“YES, beef especially.
Agriculture of all types produces greenhouse gases that warm the planet, but meat production is especially harmful – and beef is the most environmentally damaging form of meat. Some methods of cattle production demand a lot of land, contributing to destruction of forests; the trees are typically burned, releasing carbon dioxide into the atmosphere. Other methods require huge amounts of water and fertilizer to grow food for the cows.
The cows themselves produce emissions of methane, a potent greenhouse gas that causes short-term warming. Meat consumption is rising worldwide as the population grows, and as economic development makes people richer and better able to afford meat.
This is worrisome: Studies have found that if the whole world were to start eating beef at the rate Americans eat it, produced by the methods typically used in the United States, that alone might erase any chance of staying below an internationally agreed-upon limit on global warming. Pork production creates somewhat lower emissions than beef production, and chicken is lower still. So reducing your meat consumption, or switching from beef and pork to chicken in your diet, are both moves in the right direction. Of course, as with any kind of behavioral change meant to benefit the climate, this will only make a difference if lots of other people do it, too, reducing the overall demand for meat products.”
This writing is an excerpt from Justin Gillis’s New York Times article titled, Short Answers to Hard Questions About Climate Change, November 28, 2015. I coheartedly believe a diet that’s rich in organic whole food plant-base (WFPB) or vegan is the healthiest way of eating and not only for our bodies but, for the planet too.
To learn more about global warming and greenhouse gases please visit the National Resources Defense Council (NRDC) website; and also, please check out their Take Action site for awesome ways to advocate for clean sustainable living for the planet. Thinking of adapting a WFPB diet, check out Dr. T. Colin Campbell’s site for the scientific researches behind this diet and why this way of eating prevents and cures diseases. It’s that powerful people! Spread the word and eat your greens😋
Have you ever heard of the term “thin-fat syndrome?” Well, Dr. Mark Hayman says, “it means you are under lean but over fat – not enough muscle and too much fat (especially belly fat).” Diabetes does not discriminate. It doesn’t matter if you are skinny or obese, you could be at risk. Type 2 diabetes is growing rampant in the United States and you need to learn about the signs. Type II is called “adult onset diabetes” or “non-insulin dependent diabetes” because it most often affects people over forty years old.
See if you’re vulnerable and what to do next.
- Waking up often during the night to pee
- Feeling unusually thirsty
- Unexplained weight loss or gain
- Frequent yeast infections
- Blurry vision
- Tingling in the hands and feet
- Cuts that don’t heal well or infections that are difficult to get rid of
If you notice even one of these symptoms of diabetes, it’s worth bringing it up with your doctor and asking for a blood test (usually the A1C) to check your blood sugar levels. The best approach to avoid or reverse it is exercise and diet, which is key regardless of how much you weigh. Rochelle Naylor, MD, an endocrinologist of Chicago Kovler Diabetes Center recommends cardio and strength training, which can both improve insulin sensitivity. Aiming for 30 minutes a day at five times a week is the minimum requirement. Curbing the processed foods and simple carbohydrates is important. Not to mention, adding more fiber-rich foods and vegetables into your diet will give you the right balance. I’m a huge advocate for a whole-food plant-based diet.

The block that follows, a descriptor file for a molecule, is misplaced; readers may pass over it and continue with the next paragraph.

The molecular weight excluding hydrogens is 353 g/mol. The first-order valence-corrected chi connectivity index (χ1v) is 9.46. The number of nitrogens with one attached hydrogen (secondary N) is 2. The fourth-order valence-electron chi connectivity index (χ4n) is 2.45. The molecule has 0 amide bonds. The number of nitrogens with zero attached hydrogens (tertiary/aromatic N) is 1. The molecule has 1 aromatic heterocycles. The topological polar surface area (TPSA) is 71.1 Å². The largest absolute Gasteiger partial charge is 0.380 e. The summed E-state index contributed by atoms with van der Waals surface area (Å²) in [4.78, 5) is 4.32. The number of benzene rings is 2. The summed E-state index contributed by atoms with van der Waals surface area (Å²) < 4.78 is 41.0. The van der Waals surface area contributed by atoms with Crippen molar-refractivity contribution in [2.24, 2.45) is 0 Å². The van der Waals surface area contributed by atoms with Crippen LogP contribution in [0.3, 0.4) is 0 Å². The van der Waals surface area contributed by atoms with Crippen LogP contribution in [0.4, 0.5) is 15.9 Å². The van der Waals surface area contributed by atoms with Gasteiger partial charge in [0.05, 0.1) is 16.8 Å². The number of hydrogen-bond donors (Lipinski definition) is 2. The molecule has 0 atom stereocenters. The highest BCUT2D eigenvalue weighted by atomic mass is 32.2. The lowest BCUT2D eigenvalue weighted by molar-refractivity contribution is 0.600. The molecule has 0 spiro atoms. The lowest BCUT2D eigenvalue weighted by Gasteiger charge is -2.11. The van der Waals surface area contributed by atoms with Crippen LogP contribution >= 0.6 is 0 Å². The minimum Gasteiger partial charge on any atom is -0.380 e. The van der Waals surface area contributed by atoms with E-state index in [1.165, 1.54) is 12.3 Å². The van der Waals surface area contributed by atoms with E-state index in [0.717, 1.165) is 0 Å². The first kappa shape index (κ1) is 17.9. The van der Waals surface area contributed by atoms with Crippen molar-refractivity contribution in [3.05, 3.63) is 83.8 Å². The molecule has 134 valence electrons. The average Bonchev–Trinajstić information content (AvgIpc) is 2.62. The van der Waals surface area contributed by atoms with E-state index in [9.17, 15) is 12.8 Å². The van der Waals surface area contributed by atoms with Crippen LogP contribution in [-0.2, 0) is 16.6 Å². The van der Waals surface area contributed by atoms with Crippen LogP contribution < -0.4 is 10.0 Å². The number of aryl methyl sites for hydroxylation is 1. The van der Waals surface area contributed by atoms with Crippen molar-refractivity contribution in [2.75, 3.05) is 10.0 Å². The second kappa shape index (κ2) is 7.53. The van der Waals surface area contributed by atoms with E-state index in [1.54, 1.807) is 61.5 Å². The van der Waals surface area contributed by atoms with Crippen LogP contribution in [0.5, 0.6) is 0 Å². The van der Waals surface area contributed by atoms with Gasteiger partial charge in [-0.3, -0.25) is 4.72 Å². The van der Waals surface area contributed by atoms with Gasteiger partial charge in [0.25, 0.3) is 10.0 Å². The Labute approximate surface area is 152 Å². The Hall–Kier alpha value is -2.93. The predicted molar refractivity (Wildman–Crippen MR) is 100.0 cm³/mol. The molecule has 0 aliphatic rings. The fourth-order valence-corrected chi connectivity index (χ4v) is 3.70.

Eat clean and get physical!
More resources: Early symptoms of diabetes and typical medical treatment
Papaya’s are my new obsession at the moment. I go through these fazes with fruits and vegetables all the time. Right now it’s papaya. It is extremely healthy for you. Just one whole papaya has 168.08 mg of vitamin C, and a whopping 2622.00 International Units of vitamin A.
According to whfoods website, papayas may prevent a number of health conditions such as cardiovascular diseases, aging and cancer. To read more about these health benefits click here.
Papaya alone will not prevent those diseases. It’s the other foods along with papayas that will determine your faith. I’m all about eating foods that will nourish my body. Especially, the ones that has anti-aging benefits…lol! I want to age gracefully and healthy. Who doesn’t? Those kinds of foods are whole foods and plant-based.
I quote from the book Whole: Rethinking the Science of Nutrition by, T. Colin Campbell, PhD:
“The foods you consume can heal you faster and more profoundly than the most expensive prescription drugs, and more dramatically than the most extreme surgical interventions, with only positive side effects.”
This book is phenomenal. The only diet now that can promise you and me that, is a whole food plant-based diet. I highly recommend reading it, and Healthy Eating Healthy World by, J. Morris Hicks, and The China Study by, Dr. Campbell again.
These three books will transform your outlook on food, nutrition and your life forever. There is much to be gained from reading these books. They are clearly written and powerfully true with scientific researches to support each claim. You will be able to comprehend and implement the changes into your life, and benefit from them.
Some photos of how I incorporate papayas in my diet. It’s all plant-based foods.